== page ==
Wealth: The Great Divide

Earl G. Graves Jr., President & CEO of Black Enterprise

Earl G. Graves Jr., President & CEO of Black Enterprise

The greatest divide in this country is not health, education or digital … it’s wealth. Very little I read shocks me. However, I must admit the recent Pew Research Center report on the continued erosion of our net worth gave me quite a jolt. The wealth disparity between African Americans and our white counterparts has vastly widened over the past decade. In 2000, the median wealth of white households was 11 times that of African American households. Today, that gulf has expanded to dimensions once considered unimaginable: Pew’s analysis of census data revealed that the median wealth of white households is now 20 times that of African Americans. In dollar terms, African Americans’ net worth—assets such as property, savings, and investments minus liabilities such as mortgages, car loans, and credit card debt—is a mere $5,677 compared with $113,149 for whites.

The report further disclosed that the collapse of the housing market in 2006 and the recession that followed from late 2007 to mid-2009 took a far greater toll on minorities than whites. As a result, the inflation-adjusted median wealth of black households dropped a staggering 53% from 2005 to 2009, versus just 16% for white households during the same period. Latinos were hardest hit as the group’s median wealth plummeted by 66%.

The major culprit: the steep decline in the median value of home equity. For African Americans, it plunged from $76,910 in 2005 to $59,000 in 2009 while the level dropped for white homeowners from $115,364 to $95,000. To make matters worse, Pew found that 35% of African Americans had zero or negative net worth in 2009, compared with 15% of whites.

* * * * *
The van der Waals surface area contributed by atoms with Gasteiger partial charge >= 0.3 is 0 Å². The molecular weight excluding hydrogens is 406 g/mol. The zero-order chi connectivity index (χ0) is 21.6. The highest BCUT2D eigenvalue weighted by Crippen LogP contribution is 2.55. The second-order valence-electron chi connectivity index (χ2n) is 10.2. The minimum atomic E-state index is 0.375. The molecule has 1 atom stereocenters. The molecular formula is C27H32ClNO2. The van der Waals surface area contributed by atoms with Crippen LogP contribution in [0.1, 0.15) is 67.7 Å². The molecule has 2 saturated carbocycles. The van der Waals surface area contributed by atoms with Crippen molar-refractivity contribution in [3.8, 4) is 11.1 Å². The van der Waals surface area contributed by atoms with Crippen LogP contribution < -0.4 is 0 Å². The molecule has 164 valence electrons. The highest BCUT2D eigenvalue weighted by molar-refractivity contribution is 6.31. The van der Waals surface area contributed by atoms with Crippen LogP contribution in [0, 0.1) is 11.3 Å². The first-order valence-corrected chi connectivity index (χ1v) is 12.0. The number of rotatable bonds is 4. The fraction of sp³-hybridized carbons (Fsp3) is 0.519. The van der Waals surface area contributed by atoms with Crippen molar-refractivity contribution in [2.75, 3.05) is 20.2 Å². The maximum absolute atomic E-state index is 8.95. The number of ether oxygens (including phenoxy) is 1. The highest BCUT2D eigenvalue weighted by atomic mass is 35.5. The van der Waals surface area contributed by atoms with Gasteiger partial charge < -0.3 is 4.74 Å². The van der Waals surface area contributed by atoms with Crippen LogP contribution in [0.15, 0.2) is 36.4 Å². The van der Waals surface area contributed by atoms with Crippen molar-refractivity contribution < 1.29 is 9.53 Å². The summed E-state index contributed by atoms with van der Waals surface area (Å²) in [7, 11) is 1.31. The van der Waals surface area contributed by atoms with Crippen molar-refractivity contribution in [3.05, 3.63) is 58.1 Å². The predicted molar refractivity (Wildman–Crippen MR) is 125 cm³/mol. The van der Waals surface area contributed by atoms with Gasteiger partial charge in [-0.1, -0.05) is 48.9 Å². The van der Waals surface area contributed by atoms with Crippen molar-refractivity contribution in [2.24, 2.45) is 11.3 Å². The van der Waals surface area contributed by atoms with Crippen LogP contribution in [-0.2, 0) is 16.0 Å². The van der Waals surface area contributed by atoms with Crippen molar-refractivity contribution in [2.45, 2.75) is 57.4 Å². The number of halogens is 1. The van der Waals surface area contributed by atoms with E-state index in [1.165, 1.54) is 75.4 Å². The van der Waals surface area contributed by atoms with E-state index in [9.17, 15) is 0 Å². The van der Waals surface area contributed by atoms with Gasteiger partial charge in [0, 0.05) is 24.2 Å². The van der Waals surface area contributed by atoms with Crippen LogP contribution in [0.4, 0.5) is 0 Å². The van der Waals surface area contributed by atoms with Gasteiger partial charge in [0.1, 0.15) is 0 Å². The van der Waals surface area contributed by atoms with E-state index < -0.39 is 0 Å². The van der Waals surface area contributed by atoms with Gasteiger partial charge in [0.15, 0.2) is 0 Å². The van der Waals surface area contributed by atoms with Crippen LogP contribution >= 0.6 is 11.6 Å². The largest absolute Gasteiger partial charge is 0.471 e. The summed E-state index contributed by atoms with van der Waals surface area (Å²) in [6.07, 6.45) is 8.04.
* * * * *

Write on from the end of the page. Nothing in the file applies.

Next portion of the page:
It’s true that the Great Recession was brutal. But we can’t attribute all of our woes to the economic downturn. Many of our wounds have been self-inflicted. We put most of our resources into real estate but did not sufficiently diversify our assets through savings as well as stocks and fixed-income investments. For example, the Pew study found that more than 80% of whites and Asians own interest-bearing assets at financial institutions versus roughly 60% of blacks and Latinos. Moreover, whites and Asians are also three to four times as likely as blacks and Latinos to own stocks and mutual fund shares. For example, in 2009, 27% of whites owned stocks and mutual fund shares but only 7% of blacks had such holdings.

We must reverse this trend. To build and preserve our net worth, we must all develop a Wealth for Life plan. Over the past 11 years, black enterprise has provided you with 10 specific Wealth for Life principles. Whether you’re 25 or 55, there’s value in heeding these tenets which include living within your means, engaging in sound credit and tax management, and building a diversified portfolio. As I have often stated in this column, you can’t have a comprehensive wealth program without investing in the stock market.
Even with market volatility, Dow Jones Industrial Average has provided an annual total return, including dividends, of 11.2% over the past 25 years.

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